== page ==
Let's Get Real About Smart Locks
It's Hard to Beat a Good Deadbolt
We're living in a future beyond anything General Electric or Monsanto predicted back in the 1950's. Our homes aren't white plastic Googie-style monstrosities, and we're not eating food made from sawdust and petroleum. However, a lot of the home automation foreseen by those golden-age futurists is becoming real in the "Internet of things."
Every standard household fixture will soon have a "smart" alternative that boasts a tiny CPU and some form of wireless connectivity.
There's the smart thermostat from Nest, Smart lightbulbs and fixtures from Phillips, and Smart TVs from every manufacturer on the Pacific rim. There's a smart refrigerator from Samsung that generates recipes based upon the food you're loading into it, and even coupons for the foods you need. There's even a device called Plant Link that sends you text messages when your plants need to be watered.
A handful of companies are jockeying to dominate the still-new smart deadbolt space with devices that can lock and unlock doors with smartphones.
The Hot San Francisco Startup
Yesterday, a company named August announced it had raised $8 million in series A funding from a group of venture capitalists to add to the $2 million in seed funding it secured earlier this year.
The August Smart Lock fits into the standard space where a deadbolt belongs, takes four AA batteries, and pairs with smartphones over a low-power Bluetooth connection. It learns who people are by their smartphone, and unlocks for anyone who has been approved for access.
The owner of the house can be told who is unlocking the door and when they do it. Access can be changed on the fly, and there's a function that allows the door to be unlocked even if you left your phone in the house.
Of course, the catch with August is that the unit is sitting unsecured on the outside of your front door. The unit can be opened, and the batteries can be removed. This might not affect whether the door is locked, but it could certainly become a costly annoyance if you live in an area prone to mischief (like anywhere near college students.)
August costs $199, and is available for pre-order, with shipping expected in the first quarter of calendar year 2014.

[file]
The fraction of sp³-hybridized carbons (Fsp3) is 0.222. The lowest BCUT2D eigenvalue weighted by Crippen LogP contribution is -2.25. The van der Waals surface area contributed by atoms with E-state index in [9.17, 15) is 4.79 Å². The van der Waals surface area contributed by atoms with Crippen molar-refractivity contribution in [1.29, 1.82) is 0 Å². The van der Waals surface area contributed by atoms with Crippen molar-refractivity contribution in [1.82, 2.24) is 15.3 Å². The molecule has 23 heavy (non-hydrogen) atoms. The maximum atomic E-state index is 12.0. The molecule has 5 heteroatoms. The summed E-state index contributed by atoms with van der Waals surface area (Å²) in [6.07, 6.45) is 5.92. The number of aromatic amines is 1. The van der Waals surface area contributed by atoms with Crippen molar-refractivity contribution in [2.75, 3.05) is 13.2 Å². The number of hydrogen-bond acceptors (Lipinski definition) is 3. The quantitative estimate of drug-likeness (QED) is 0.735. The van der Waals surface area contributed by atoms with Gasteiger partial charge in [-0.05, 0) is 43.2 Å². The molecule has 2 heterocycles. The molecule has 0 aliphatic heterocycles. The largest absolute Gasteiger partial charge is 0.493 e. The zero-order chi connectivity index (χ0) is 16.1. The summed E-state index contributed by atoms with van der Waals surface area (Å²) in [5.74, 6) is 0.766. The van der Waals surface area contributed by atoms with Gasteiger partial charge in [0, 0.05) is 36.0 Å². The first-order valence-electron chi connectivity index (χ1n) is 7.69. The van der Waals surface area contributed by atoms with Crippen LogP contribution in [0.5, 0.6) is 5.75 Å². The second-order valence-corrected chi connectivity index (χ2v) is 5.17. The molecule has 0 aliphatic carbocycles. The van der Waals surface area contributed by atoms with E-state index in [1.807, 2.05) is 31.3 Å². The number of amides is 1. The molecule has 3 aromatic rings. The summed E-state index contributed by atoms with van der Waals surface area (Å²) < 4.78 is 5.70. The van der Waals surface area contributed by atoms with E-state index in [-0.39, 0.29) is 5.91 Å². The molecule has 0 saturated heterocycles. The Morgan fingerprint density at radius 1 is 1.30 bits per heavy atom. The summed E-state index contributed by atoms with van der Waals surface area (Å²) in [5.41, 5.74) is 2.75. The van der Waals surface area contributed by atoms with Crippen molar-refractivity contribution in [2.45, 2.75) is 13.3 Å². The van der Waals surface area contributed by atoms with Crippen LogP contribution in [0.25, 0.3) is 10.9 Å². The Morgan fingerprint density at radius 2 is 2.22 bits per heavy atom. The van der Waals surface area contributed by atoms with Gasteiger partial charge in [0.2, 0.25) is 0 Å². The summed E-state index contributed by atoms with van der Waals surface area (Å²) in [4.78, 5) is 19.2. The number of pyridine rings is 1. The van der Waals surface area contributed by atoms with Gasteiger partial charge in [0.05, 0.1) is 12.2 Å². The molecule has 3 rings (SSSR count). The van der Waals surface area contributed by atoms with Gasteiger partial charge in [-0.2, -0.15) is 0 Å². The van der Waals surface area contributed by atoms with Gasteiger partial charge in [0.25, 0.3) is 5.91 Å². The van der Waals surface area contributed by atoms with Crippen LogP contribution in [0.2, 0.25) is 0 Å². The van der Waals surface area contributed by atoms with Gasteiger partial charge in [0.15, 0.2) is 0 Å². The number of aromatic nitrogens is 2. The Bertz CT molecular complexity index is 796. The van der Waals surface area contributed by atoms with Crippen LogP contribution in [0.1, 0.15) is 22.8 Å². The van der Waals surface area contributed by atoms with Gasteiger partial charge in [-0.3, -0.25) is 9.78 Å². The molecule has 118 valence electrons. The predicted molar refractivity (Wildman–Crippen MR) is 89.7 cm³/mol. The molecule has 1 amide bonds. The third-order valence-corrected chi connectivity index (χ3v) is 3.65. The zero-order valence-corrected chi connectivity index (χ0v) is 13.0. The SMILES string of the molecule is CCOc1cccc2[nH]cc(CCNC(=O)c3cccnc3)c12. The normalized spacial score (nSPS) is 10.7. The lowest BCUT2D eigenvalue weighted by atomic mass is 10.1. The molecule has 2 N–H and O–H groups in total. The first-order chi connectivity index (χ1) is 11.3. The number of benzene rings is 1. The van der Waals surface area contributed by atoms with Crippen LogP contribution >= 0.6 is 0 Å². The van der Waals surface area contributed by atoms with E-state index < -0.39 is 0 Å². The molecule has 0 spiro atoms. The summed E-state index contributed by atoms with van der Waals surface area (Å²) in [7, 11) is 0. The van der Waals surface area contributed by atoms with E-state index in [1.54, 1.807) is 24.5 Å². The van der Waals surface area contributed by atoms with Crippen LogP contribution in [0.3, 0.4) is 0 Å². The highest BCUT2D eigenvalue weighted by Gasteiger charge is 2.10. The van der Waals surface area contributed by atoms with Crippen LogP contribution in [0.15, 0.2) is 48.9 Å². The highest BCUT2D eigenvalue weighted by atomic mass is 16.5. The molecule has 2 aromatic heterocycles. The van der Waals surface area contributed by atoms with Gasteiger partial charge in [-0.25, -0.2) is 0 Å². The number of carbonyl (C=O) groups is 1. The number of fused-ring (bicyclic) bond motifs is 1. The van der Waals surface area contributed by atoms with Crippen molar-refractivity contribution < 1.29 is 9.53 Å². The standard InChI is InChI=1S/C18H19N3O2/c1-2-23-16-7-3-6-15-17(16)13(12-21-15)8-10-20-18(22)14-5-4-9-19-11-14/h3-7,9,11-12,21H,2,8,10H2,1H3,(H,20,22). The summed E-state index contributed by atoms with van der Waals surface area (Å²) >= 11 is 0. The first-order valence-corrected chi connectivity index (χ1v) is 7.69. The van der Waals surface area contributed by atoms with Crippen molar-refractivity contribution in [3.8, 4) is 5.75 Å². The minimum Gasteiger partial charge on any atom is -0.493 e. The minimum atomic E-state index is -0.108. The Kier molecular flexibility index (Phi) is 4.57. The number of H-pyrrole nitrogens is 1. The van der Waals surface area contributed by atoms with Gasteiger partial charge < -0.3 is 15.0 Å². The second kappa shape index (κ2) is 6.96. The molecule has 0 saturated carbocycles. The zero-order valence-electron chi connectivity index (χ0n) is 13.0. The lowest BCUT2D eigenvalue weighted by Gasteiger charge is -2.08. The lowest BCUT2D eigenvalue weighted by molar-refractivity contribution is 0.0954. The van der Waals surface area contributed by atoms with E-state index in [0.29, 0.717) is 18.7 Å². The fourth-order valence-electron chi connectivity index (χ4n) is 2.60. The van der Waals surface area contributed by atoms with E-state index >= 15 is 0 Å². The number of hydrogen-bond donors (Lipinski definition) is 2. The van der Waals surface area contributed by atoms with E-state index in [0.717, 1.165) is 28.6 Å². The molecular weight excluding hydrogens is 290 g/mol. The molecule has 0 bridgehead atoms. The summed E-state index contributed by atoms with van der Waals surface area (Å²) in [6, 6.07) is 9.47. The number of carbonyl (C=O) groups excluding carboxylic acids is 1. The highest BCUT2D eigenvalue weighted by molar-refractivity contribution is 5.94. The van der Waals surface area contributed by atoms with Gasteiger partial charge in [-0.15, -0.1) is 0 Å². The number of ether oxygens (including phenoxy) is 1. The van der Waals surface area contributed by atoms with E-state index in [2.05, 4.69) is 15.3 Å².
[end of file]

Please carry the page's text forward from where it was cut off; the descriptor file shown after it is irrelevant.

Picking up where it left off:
The Crowdfunded Startup
Lockitron raised more than $2 million on Kickstarter for its smartphone-powered wireless deadbolt one year ago. It is, in most respects, the same product for which August received its millions.
Like many crowdfunded products, Lockitron has had to be very open and deliberate about its progress so that funders do not lose patience. As such, it has suffered moderately delayed shipments due to buggy firmware and power consumption issues. The original batch of Lockitrons, scheduled for shipment in July, didn't leave the warehouse until October.
There were more than 10,000 units ordered, but Lockitron was shipping batches of 250 at a 7 to 9 week delay, so it is going to be a while before the first group of customers even gets their order.
The Less-Popular Crowdfunded Startup
Goji was funded on Indigogo rather than Kickstarter, and raised a modest $313,457 from just over 1,200 backers.
Clearly taking its design inspiration from the Nest smart thermostat, Goji is by far the most expensive of the bunch with a $245 price tag. Unlike August, which promises an untold number of authorized users, Goji is limited to just a few, and includes four electronic keys.
Goji's most relevant feature is its interoperability with existing home automation platforms. In addition to Wi-Fi and Bluetooth, it also includes a ZigBee wireless radio, which is a common standard among home automation products. It has also partnered with iControl, the company responsible for Comcast xFinity and Time Warner's home automation systems, so that Goji can be integrated into the larger service provider infrastructure.
Goji was also selected as a finalist for Wal-Mart's "Get on the Shelf" campaign, but it lost to – and I'm not making this up– Elvis Presley blankets.
The Industry Veteran
Lockmaker Kwikset beat August to the punch by shipping its own Kevo smart lock two weeks ago. It's based upon the "UniKey" design that was shown on investment TV show Shark Tank (and is also licensed to door hardware company Weiser).
The unit costs $219, and the reality of smart locks seems a lot less rosy than the vision presented by August.
Kevo has a very short-range Bluetooth connection and only works with iPhones later than the 4S. In early tests, it's also been called a bit slow. The most glaring problem with Kevo, however, is that it comes with even fewer authorized users than Goji.
Kevo comes with just two "eKeys," and any further phones the user wants to authorize for access will cost $1.99 per device. To make matters worse, these eKeys cannot be transferred to other users.
It's an imperfect system with a high price for only modest functionality. However, it was the first to market, it carries a trusted brand name, and gives consumers a realistic level of expectation for what a smart lock can do.
Kwikset is owned by Spectrum Brands Holdings (NYSE: SPB), which just paid out its quarterly $0.25 dividend yesterday.
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